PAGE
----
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Seattle Seahawks Season Review And Awards - What Lies Ahead In 2016

Friday, January 22, 2016


You could describe the Seattle Seahawks’ entire season the same way you could describe their divisional round loss in Carolina – In big trouble early, a lot of question marks and frustration at the midway point, a furious comeback to close it out, ultimately coming up short.  

Seattle was 0-2 to start the season, 4-4 at midseason, finished 10-6 with the #6 seed in the NFC, going 1-1 in the playoffs for a final record of 11-7.  

In Carolina, the Panthers’ #1 scoring offense looked unstoppable in the first half against Seattle’s #1 scoring defense, scoring on their first 4 drives. Carolina’s #6 overall defense did very well also, relentlessly pressuring Russell Wilson and forcing two errant throws, both of which were intercepted, retuning one for a score. From the opening kickoff to the 6:32 mark of the second quarter, Carolina scored 31 points, held a 214-17 advantage in total yards, and held Seattle to zero points while forcing two turnovers.

Things got very interesting from that point on, and both sides looked like different teams.  

Seattle turned up the heat on defense, holding the Panthers to 89 total yards the rest of the way, zero points, and allowed just 6 first downs. Seattle also drove in to scoring position six times, and came away with four scores totaling 24 points.

Despite the end result, you have to tip your hats to Seattle. For many teams, “phoning it in” would have been a real option, and the game would have been over at halftime. While it’s not an ideal scenario to be facing playoff comeback odds of a historic magnitude (32 points being the largest playoff comeback ever), Seattle owned their situation and clawed their way back to a respectable outcome.

It wasn’t their finest season, but it was very far from their worst. 10-6 and 1-1 in the postseason is a final standing that 28 other NFL franchises would have gladly taken over their own situations. Things didn’t go as planned and it wasn’t a banner year, but it was a very solid “B” if we’re going to grade using the academic scale.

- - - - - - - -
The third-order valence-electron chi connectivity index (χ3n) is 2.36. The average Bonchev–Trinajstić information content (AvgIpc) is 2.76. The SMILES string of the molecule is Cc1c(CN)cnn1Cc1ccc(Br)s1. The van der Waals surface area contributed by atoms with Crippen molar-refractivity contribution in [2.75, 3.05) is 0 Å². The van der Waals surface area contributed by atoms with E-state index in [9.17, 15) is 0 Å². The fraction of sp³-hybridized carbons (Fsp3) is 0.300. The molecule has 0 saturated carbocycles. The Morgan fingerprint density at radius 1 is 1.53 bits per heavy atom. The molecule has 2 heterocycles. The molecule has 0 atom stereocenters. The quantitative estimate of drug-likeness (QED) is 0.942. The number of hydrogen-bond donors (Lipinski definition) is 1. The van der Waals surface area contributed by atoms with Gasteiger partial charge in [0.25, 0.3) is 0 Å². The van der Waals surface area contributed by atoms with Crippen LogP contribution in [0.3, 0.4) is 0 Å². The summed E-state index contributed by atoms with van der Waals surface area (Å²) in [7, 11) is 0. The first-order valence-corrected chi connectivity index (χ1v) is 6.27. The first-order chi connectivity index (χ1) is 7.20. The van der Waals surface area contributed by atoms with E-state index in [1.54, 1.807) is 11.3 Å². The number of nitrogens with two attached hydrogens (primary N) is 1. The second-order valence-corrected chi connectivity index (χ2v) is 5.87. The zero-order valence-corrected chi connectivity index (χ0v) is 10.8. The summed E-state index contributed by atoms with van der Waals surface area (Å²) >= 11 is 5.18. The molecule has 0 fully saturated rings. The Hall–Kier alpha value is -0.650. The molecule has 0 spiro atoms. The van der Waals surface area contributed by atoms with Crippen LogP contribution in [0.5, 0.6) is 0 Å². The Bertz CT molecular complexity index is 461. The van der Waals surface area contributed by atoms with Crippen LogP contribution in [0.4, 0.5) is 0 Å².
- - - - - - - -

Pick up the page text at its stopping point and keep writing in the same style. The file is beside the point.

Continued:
And now the coaches, players, and fans must put this game and this season behind them, and move on to next season where the future is still bright for these Seahawks, where the average player age is 25, third youngest team in the league.  

Jimmy Graham, Thomas Rawls, and Ricardo Lockett should be back and healthy next season, and a handful of rookies should be joining the team as Seattle holds 6 selections in the NFL Draft coming up in April, so there is a chance that this team could be even younger next season depending on who stays.  

The grim side to that bit of brightness is that with every offseason comes the inevitable departures. Perhaps now that Seattle is aware of what they have in Rawls, they might be planning to move on from Marshawn Lynch, but only time will tell.

31 players with the Seahawks currently have expiring contracts, among them starters LT Russell Okung, DT Brandon Mebane, LB Bruce Irvin, Punter Jon Ryan, WR Jermaine Kearse, CB Jeremy Lane, RG JR Sweezy, FB Will Tukuafu, C Patrick Lewis, CB DeShawn Shead, and DT Ahtyba Rubin.

Seattle also has 15 additional players heading in to the final year of their contracts, including starters WR Doug Baldwin, Kicker Steven Hauschka, TE Luke Willson, and RT Gary Gilliam.

John Schneider and Pete Carroll are expected to have in the neighborhood of $30M in cap space to work with, so they should be able to retain at least the bulk of their starters, but it may be tough to retain so much of their depth they worked so hard to bring in and develop.